"Gentlemen, please. This is Stadium/Arena Construction 101. There is no empirical evidence that any stadium in this country has created "thousands of jobs.’ Hundreds, yes, but not thousands."

At 572 people on the job in November, Mr. Seamans was right on target.

In all cases he cited, many or most workers weren’t local, including the Sunrise arena for the Florida Panthers, the new Washington, DC, baseball stadium and the new Yankee Stadium — where 80% of Bronx applicants were found unqualified and a large percentage hired were "construction nomads… who roam the nation building stadiums and arenas."

Why would a Marlins’ stadium differ, despite Mr. Samson’s vow to come near 100% local jobs as even his construction team cited need for specialized out-of-town crews?

So when the Marlins held a widely touted pre-contract fair for workers and took names of hundreds of desperate people — many of whom had never done a day’s construction work — how much was window dressing?

In one-on-one meetings with commissioners, stadium promises were made in secret. But some pledges came in public.

Team owner Jeffrey Loria told county commissioners he had no intent to sell after a deal that would commit the public’s billions, so no need to add safeguards. Commissioners bought it on less than a handshake.

County Commissioner Javier Souto sought Marlins money for parks to sweeten a deal. Mr. Samson said sure, but he loves parks so no need to put it in writing. Commissioners bought that, too.

Other elements, like the local jobs, entered the contract with no penalty for failure.

Commissioner Seijas in her memo to Mr. Burgess asked that the stadium meet the Leadership Energy and Environmental Design silver standard for environmental efficiency. She said Mr. Samson "was dismissive of the policy, indicating there is no proof that energy efficiency and conservation measures are economically beneficial."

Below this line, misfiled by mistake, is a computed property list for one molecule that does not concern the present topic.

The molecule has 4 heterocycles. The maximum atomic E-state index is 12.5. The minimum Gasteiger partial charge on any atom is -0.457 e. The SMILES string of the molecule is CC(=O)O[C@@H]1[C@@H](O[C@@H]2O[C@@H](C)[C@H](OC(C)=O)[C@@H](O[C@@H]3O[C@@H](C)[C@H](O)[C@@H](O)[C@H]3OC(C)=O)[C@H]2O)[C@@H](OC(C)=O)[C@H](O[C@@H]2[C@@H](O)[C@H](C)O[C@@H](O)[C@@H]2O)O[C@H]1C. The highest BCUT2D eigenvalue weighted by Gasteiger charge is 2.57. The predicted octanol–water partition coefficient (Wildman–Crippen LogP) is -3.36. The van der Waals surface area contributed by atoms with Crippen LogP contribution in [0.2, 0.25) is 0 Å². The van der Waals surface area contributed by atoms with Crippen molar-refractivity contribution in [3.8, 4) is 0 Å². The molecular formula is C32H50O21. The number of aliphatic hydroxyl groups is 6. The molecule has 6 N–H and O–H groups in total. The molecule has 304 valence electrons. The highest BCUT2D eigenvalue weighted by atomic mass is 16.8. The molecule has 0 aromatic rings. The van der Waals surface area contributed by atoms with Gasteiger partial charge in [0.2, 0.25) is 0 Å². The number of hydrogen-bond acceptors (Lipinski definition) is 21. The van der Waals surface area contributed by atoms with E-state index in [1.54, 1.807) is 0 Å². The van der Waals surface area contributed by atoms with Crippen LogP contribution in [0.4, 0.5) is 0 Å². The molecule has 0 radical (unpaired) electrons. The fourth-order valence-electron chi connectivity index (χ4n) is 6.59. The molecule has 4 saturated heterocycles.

Eventually, certification was put into the contract but no penalty specified. Will this become part of the stadium’s success rate or its failure quotient?

The Marlins have another jobs aim to meet.

In March, just before the stadium vote, the team signed an accord with the Miami-Dade Chamber of Commerce and the National Association for the Advancement of Colored People to "use every reasonable effort" to invest at least at least 15% of its contribution to the project with African-American owned businesses.

That non-binding aspiration wasn’t put into the contract. But Mr. Samson said the Marlins would meet it because "It’s the right thing to do. And we want to do it."

Just as the team wanted to approach 100% local construction hiring. Will it turn out to be more window dressing?

Not all stadium goals will fail. As we reported last week, an Urban Youth Baseball Academy cog in the deal chugs ahead in Hialeah. But Major League Baseball, not the team, funds that $3 million effort.

A contract, no matter its provisions, is only as good as those who sign. Goodwill cannot be ensured by pages of guarantees if it’s lacking to begin with.

And without hope of enforcing even firmly documented provisions, a contract just adds window dressing. No way even if the Marlins default on key elements will anyone shut down Major League Baseball here.

Given that, once construction began the Marlins got free rein with our money. Any hiring gap is just the first of budding problems.

So why didn’t government heed signs everyone saw? Commissioner Seijas documented some, others did too. But, in the end, two commissions bought a deal where even their own top concerns lingered.

Wheeling and dealing is never public. Not being inside the one-on-one meetings between officials and the Marlins, we’ll never know just why a terrible deal passed.

In the stadium case, Mayor Regalado is blameless. As commissioner, he voted no. He’s asking the Marlins to comply on local jobs based not on contract but because the team and the community are partners.

But he’s too late. Aspirations to hire aren’t binding, the inspector general can’t force the Marlins to hire anyone and out-of-towners already hold many jobs the Marlins promised local residents "as close to 100% as possible."

Besides, we’re dealing with the Marlins. Knowing that, there’s no earthly reason for surprise.